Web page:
‘Amen’ Requires Surrender
I’ve inverted my prayers for more than a decade. I start them with “amen”—which means “so be it”—and in doing so, I’ve learned to set my agenda down right at the start. It’s an acknowledgement that God can move how he wants in any given storyline; I commit from the beginning of my prayer that I won’t get in his way or question. Then I list and talk and ask for all that I normally pray about. I whisper:
Amen. You sell the house. Dear Jesus.
Amen. You move her heart. Dear Jesus.
Amen. You heal that body. You open the door. You provide. Dear Jesus.
And in one syllable this word reorients me, calibrating me with a God whose covenant he will never break. So be it. I can’t fix anyone, I gain nothing from wringing my hands. By inverting my prayers and saying “amen” right away, from the beginning I acknowledge his sovereignty and my surrender.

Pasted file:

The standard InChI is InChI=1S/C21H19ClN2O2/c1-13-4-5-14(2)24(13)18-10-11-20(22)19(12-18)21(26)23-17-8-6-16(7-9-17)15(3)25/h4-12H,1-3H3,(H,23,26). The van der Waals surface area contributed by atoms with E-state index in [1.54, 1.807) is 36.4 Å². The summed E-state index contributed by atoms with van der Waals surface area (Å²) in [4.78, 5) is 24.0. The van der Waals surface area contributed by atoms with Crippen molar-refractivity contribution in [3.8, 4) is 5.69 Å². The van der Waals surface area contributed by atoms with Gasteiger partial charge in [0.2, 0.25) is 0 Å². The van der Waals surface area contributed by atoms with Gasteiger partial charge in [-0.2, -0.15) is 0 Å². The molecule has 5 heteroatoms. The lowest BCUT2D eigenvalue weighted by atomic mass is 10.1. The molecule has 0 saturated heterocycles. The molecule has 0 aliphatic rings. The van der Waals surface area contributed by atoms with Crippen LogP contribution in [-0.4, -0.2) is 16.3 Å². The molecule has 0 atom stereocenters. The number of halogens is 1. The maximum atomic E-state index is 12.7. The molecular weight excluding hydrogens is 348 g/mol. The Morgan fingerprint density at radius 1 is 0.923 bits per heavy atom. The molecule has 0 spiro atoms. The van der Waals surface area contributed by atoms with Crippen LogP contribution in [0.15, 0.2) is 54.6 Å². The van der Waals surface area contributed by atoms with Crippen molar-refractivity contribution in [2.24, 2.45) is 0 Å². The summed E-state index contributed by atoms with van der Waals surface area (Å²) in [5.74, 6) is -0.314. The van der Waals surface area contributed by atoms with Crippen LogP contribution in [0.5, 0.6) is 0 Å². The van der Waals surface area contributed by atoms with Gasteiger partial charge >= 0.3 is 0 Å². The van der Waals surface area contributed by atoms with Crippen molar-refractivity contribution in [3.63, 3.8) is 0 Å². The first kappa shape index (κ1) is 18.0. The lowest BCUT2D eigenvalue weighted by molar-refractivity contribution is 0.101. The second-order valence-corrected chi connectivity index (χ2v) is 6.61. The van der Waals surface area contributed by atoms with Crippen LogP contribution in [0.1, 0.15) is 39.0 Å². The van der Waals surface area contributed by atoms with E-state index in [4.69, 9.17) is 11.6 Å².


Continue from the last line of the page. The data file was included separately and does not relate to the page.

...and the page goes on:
This mindset toward prayer dates as far back as the prophets. In the passage above, Jeremiah acknowledges the supernatural with his declaration of so be it. If it (treasures and Babylon) happens, amen! He says, “Amen! May the Lord do so!” (v. 6).
But if it doesn’t happen, amen! God is still on the throne. For them, it involved captives and a Temple, but my it can be about healing or a relationship. Amen helps me lay down it in complete surrender.
Beth Guckenberger is the author of Start with Amen: How I Learned to Surrender by Keeping the End in Mind. She and her husband Todd serve as co-executive directors of Back2Back Ministries. Adapted from Start With Amen: How I Learned to Surrender by Keeping the End in Mind© Beth Guckenberger (W Publishing Group), used by permission.